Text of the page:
PORTLAND, Maine (NEWS CENTER) -- It's hard to ignore the symbolism of America's first black President being inaugurated for the second time on Martin Luther King Day.
The NAACP of Portland held an inauguration viewing party Monday morning for people who wanted to witness history together following the NAACP's annual Martin Luther King Day breakfast. Among those watching President Obama take the oath of office for a second time were a few students. They say the past four years have been a true inspiration to them.
Mohamed Nur, a Deering High School Sophomore, who helped emcee the breakfast said, "It means hope that anything is possible and just the progression how far black America, and overall as a society, how far we've come."
Still, University of New England Freshman Howa Mohamed said, as inspiring as it is to see an African-American President, there is a danger that Americans falsely believe we are now a post-racial society. She believes the past four years also show how far we have to go. "People are still questioning whether he can be President of the United States," she said. "Because he's not white (they say) that he was born in Kenya, that he's not allowed to be or deserves to be President. That's why we combat these issues right now."
About 650 people attended the Martin Luther King Day breakfast at the Holiday Inn by the Bay before the inauguration. The NAACP celebrated organizations it feels is helping to further Dr. King's goals of equality for all.
The organization also expressed its support for President Obama's gun control proposals. President Rachel Talbot Ross says that while this event is not designed to be political, Dr. King preached non-violence, and that is what gun control is all about.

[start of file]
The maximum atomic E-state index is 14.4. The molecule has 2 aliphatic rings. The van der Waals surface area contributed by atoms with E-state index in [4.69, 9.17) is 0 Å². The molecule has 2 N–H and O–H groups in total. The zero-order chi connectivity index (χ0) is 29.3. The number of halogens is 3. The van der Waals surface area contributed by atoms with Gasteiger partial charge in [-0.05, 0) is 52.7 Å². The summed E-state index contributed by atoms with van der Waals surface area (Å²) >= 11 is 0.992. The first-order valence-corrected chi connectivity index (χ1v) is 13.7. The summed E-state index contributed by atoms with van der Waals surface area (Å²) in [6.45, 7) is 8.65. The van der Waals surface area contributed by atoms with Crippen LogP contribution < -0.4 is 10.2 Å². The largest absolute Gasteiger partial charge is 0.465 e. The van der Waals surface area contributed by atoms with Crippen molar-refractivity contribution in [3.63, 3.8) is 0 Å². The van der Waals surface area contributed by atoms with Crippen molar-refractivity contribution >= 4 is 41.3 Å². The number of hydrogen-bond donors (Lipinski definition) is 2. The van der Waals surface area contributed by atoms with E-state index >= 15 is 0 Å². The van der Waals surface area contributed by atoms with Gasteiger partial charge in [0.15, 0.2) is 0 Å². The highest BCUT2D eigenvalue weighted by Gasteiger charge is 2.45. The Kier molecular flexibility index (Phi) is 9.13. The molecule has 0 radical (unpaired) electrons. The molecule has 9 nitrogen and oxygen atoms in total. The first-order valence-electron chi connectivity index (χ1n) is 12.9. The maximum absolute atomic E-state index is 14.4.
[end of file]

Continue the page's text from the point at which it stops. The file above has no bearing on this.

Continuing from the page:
Talbot Ross said, "It would have been really hard, very difficult, to not recognize the proliferation of gun violence in this country and all the children who are lost to it. When you think about Dr. King's beloved community, there's no place to that, and we made sure it was a part of today's breakfast."
This was also the first year that Maine's governor was not invited to attend the breakfast. Governor LePage has refused the Portland NAACP's invitation for the past two years, instead going to an event in Waterville. He caused a stir in 2011 when he was questioned about why he wasn't planning to attend the breakfast and said if the NAACP didn't like it they could, "kiss my butt."
Talbot Ross said the NAACP has always extended a "respectful arm" to govenors of all parties, but this year, the organization decided to leave the governor off the invite list. "It's become very obvious to us that that respectful arm is not one that's being returned. And we made a conscious decision that we are going to celebrate Dr. King with the folks who want to celebrate."